GOP holdouts force delay, wrangling on health care vote
Senate Majority Leader Mitch McConnell’s decision to delay a vote on health care legislation came as a relief to some Republican holdouts, but it sets off what will be a furious few weeks of talks to deliver on the GOP’s seven-year promise to repeal the Affordable Care Act.
Senate Republicans went to the White House Tuesday afternoon to meet with President Donald Trump, who also promised his political supporters he would do away with Obamacare. “We’re going to solve the problem,” the president told senators.
But Trump also conceded the possibility that the health bill wouldn’t pass.
“If we don’t get it done, it’s just going to be something that we’re not going to like,” he said at the meeting. “And that’s OK, and I understand that very well.”
McConnell’s plan to pass a bill this week fell apart amid opposition from both the conservative and moderate wings of his party.
“The president got an opportunity to hear from the members who have concerns about market reforms and the future of Medicaid,” the majority leader told reporters after the senators’ meeting with Trump.”Everyone around the table is interested in getting to yes.”
McConnell needs support from at least 50 of the 52 Republicans to move forward with the measure, but at least five Republicans said they would vote to block Senate debate on the current version of the bill. Congress leaves Washington next week for a July 4 recess, and talks will continue during the break. Lawmakers will be back for three weeks before their August recess.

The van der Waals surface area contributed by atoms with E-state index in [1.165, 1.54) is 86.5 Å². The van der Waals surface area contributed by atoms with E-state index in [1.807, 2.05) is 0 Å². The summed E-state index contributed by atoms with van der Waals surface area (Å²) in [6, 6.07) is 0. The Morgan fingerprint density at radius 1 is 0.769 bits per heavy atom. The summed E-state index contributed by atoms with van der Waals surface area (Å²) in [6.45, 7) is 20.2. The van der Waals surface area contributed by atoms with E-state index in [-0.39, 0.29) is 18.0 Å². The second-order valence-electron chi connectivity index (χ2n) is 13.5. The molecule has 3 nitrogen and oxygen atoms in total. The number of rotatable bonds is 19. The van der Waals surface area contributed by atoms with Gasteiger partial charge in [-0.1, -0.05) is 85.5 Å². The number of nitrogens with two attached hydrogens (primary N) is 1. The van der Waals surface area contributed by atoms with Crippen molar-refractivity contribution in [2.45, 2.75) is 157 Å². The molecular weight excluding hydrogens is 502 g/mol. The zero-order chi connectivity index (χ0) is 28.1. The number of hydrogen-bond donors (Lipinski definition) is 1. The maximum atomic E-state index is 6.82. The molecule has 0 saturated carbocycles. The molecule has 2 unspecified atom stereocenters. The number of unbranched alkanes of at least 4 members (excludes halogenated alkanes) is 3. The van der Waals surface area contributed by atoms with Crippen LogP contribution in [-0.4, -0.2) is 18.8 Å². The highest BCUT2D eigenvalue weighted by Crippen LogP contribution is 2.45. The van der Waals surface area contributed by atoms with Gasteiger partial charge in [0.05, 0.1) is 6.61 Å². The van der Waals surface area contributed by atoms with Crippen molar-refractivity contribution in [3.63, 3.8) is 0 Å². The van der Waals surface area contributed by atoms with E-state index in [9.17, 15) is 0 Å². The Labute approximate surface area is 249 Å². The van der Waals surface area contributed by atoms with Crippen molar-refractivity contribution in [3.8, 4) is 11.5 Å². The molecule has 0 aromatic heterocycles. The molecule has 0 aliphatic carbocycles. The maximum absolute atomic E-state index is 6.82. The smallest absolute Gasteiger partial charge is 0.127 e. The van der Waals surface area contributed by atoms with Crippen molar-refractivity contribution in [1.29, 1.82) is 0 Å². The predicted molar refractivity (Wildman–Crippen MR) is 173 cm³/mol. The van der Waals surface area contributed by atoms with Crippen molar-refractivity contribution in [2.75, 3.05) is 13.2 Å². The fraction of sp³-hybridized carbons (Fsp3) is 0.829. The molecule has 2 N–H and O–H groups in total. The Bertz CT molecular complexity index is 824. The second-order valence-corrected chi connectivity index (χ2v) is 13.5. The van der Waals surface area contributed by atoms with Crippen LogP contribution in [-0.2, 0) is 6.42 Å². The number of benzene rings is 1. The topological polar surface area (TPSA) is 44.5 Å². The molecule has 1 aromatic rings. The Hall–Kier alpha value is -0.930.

Alaska’s Lisa Murkowski said Republicans weren’t ready to make a decision this week. Delaying the vote was “an important step,” she said.
She and other moderates were concerned about the bill’s sharp cuts to Medicaid for low-income Americans, while conservatives said the measure didn’t go far enough to uproot Obamacare. To pass a bill, McConnell must find a way to please one side without losing more support from the other.
The House mustered barely enough votes to pass its own proposal on May 4 after also having to cancel earlier vote plans for lack of support. McConnell released his proposal on June 22 after weeks of secret drafting.
Republican leaders wanted to formally introduce the plan as early as Tuesday, but defections started even before the nonpartisan Congressional Budget Office said late Monday that the bill would leave an additional 22 million Americans without health insurance in a decade.
Five GOP senators had said they would refuse to bring McConnell’s bill to the Senate floor: Dean Heller of Nevada, Rand Paul of Kentucky, Ron Johnson of Wisconsin, Susan Collins of Maine and Mike Lee of Utah.
Later, Jerry Moran of Kansas, Shelley Moore Capito of West Virginia and Rob Portman of Ohio also said they opposed the measure.
Hours earlier Tuesday, second-ranking Republican John Cornyn insisted to reporters that “we’re gonna vote, we’re gonna pass it” this week.
But the serious negotiating has yet to begin. McConnell and Senate GOP leaders hadn’t discussed possible changes with members concerned about some of the bill’s provisions, two senators said.
“I have not heard back from the leadership with any suggestions for changes,” Collins said.